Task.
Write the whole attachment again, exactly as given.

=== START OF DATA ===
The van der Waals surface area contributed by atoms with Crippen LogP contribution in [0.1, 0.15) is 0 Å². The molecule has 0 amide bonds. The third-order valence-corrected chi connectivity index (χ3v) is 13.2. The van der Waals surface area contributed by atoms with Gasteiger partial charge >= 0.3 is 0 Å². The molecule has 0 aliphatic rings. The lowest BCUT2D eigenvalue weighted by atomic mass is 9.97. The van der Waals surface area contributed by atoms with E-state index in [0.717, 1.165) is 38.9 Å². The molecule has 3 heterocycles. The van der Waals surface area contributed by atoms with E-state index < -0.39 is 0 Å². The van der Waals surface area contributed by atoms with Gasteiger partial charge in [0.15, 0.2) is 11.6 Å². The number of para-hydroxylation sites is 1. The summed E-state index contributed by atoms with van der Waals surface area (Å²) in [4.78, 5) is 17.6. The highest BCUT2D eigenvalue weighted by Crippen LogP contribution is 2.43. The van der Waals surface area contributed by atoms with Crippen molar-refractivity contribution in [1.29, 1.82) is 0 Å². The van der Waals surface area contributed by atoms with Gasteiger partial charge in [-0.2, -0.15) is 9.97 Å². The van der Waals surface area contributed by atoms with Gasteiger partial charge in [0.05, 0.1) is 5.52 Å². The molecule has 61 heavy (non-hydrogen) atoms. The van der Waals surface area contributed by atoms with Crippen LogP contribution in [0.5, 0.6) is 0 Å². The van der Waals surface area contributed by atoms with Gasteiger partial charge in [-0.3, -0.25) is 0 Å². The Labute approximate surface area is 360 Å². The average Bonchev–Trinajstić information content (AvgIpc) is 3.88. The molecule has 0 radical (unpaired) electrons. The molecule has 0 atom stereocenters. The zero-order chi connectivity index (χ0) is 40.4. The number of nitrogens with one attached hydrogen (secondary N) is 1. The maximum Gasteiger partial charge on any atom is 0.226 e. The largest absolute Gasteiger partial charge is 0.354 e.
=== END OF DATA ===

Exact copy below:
The van der Waals surface area contributed by atoms with Crippen LogP contribution in [0.1, 0.15) is 0 Å². The molecule has 0 amide bonds. The third-order valence-corrected chi connectivity index (χ3v) is 13.2. The van der Waals surface area contributed by atoms with Gasteiger partial charge >= 0.3 is 0 Å². The molecule has 0 aliphatic rings. The lowest BCUT2D eigenvalue weighted by atomic mass is 9.97. The van der Waals surface area contributed by atoms with E-state index in [0.717, 1.165) is 38.9 Å². The molecule has 3 heterocycles. The van der Waals surface area contributed by atoms with E-state index < -0.39 is 0 Å². The van der Waals surface area contributed by atoms with Gasteiger partial charge in [0.15, 0.2) is 11.6 Å². The number of para-hydroxylation sites is 1. The summed E-state index contributed by atoms with van der Waals surface area (Å²) in [4.78, 5) is 17.6. The highest BCUT2D eigenvalue weighted by Crippen LogP contribution is 2.43. The van der Waals surface area contributed by atoms with Crippen molar-refractivity contribution in [1.29, 1.82) is 0 Å². The van der Waals surface area contributed by atoms with Gasteiger partial charge in [-0.2, -0.15) is 9.97 Å². The van der Waals surface area contributed by atoms with Gasteiger partial charge in [0.05, 0.1) is 5.52 Å². The molecule has 61 heavy (non-hydrogen) atoms. The van der Waals surface area contributed by atoms with Crippen LogP contribution in [0.5, 0.6) is 0 Å². The van der Waals surface area contributed by atoms with Gasteiger partial charge in [-0.3, -0.25) is 0 Å². The Labute approximate surface area is 360 Å². The average Bonchev–Trinajstić information content (AvgIpc) is 3.88. The molecule has 0 radical (unpaired) electrons. The molecule has 0 atom stereocenters. The zero-order chi connectivity index (χ0) is 40.4. The number of nitrogens with one attached hydrogen (secondary N) is 1. The maximum Gasteiger partial charge on any atom is 0.226 e. The largest absolute Gasteiger partial charge is 0.354 e.